In the last decade, both scholars and practitioners have sought novel ways to address the problem of cybersecurity. Innovative outcomes have included applications such as blockchain as well as creative methods for cyber forensics, software development, and intrusion prevention. Accompanying these technological advancements, discussion on cyber matters at national and international levels has focused primarily on the topics of law, policy, and strategy. The objective of these efforts is typically to promote security by establishing agreements among stakeholders on regulatory activities. Varying levels of investment in cyberspace, however, comes with varying levels of risk; in some ways, this can translate directly to the degree of emphasis for pushing substantial change.
At the very foundation or root of cyberspace systems and processes are tenets and rules governed by principles in mathematics. Topics such as encrypting or decrypting file transmissions, modeling networks, performing data analysis, quantifying uncertainty, measuring risk, and weighing decisions or adversarial courses of action represent a very small subset of activities highlighted by mathematics. To facilitate education and a greater awareness of the role of mathematics in cyber systems and processes, a description of research in this area is needed.
Mathematics in Cyber Research aims to familiarize educators and young researchers with the breadth of mathematics in cyber-related research. Each chapter introduces a mathematical sub-field, describes relevant work in this field associated with the cyber domain, provides methods and tools, as well as details cyber research examples or case studies.
- One of the only books to bring together such a diverse and comprehensive range of topics within mathematics and apply them to cyber research.
- Suitable for college undergraduate students or educators that are either interested in learning about cyber-related mathematics or intend to perform research within the cyber domain. The book may also appeal to practitioners within the commercial or government industry sectors.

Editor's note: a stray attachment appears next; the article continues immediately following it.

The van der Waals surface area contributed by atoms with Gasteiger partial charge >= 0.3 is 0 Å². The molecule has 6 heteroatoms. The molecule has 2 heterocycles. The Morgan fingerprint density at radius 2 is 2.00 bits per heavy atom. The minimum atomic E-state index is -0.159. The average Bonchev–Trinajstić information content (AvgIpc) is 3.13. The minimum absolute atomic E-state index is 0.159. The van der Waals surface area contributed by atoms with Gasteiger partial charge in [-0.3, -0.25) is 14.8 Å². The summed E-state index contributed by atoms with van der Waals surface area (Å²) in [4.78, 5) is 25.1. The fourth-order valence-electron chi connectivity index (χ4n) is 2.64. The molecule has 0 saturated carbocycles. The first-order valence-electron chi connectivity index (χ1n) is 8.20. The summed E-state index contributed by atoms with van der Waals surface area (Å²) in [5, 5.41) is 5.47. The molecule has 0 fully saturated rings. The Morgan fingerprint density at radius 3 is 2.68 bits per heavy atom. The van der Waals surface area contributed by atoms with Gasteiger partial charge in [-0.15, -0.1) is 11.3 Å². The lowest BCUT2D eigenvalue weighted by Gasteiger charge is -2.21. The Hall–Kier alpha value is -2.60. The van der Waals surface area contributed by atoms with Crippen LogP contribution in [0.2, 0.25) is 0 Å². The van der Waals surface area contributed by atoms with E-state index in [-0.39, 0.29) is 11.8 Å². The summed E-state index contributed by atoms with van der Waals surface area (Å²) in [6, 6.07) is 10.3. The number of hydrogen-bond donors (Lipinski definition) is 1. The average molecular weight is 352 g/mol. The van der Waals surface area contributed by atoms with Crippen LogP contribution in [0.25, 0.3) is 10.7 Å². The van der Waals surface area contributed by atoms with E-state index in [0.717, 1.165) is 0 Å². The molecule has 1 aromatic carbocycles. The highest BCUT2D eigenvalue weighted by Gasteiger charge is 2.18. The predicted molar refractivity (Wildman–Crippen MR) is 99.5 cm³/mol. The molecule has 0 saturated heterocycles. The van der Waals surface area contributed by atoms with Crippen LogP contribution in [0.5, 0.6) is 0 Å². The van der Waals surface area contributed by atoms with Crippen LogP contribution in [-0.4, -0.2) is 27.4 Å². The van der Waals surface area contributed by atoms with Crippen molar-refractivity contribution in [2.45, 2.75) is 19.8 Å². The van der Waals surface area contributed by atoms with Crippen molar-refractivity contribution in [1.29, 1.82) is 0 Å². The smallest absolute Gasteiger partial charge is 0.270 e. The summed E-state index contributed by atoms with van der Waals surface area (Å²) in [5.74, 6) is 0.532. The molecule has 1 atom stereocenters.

- Most national and international venues for collaboration and discussion on cyber matters have focused primarily on the topics of law, policy, strategy, and technology. This book is among the first to address the underpinning mathematics.
Gretchen L. Matthews, Aidan W. Murphy
3. Algebraic Geometry
Steve Huntsman, Jimmy Palladino, Michael Robinson
5. Differential Equations
6. Network Science
7. Operations Research
Paul L. Goethals, Natalie M. Scala, Nathaniel D. Bastian
8. Data Analysis
Raymond R. Hill, Darryl K. Ahner
Nita Yodo, Melvin Rafi
10. Probability Theory
David M. Ruth
11. Game Theory
12. Number Theory
13. Quantum Theory
Travis B. Russell
14. Group Theory
William Cocke, Meng-Che 'Turbo' Ho
15. Ring Theory
"This volume edited by Goethals (United States Military Academy), Scala (Towson Univ.), and Bennett (National Renewable Energy Laboratory) is one of the best showcases of foundational algorithms and new research directions applied to computing this reviewer has seen. The range of topics could provide a basis for implementation in many areas. Although it would be impossible to cover all mathematical contributions to computer science in one book, the breadth of content here inspires awe. Fields include combinatorics, cryptography, data analytics, game theory, and quantum theory, and cybersecurity is emphasized in several chapters. Contributing authors position their material in the context of interconnectivity, the Internet of Things, and quantum computing. Readers will need significant background in linear algebra, calculus, and statistics. Naturally, foundational knowledge in computer science (networking, AI, and the theory of computation) will be helpful. A list of references accompanies each chapter, facilitating preliminary research toward more-advanced studies. Overall, the book is an excellent resource for students interested in applied math or advanced algorithms and for experienced scientists, educators, or practitioners who must investigate mathematical topics in a computing domain. Practically all areas covered are worthy of attention from graduate and postgraduate researchers. In addition, many sections include practical applications in computing and system development.
Summing Up: Highly recommended. Lower- and upper-division undergraduates. Graduate students, faculty, and professionals."
- J. Brzezinski, McHenry County College, CHOICE Review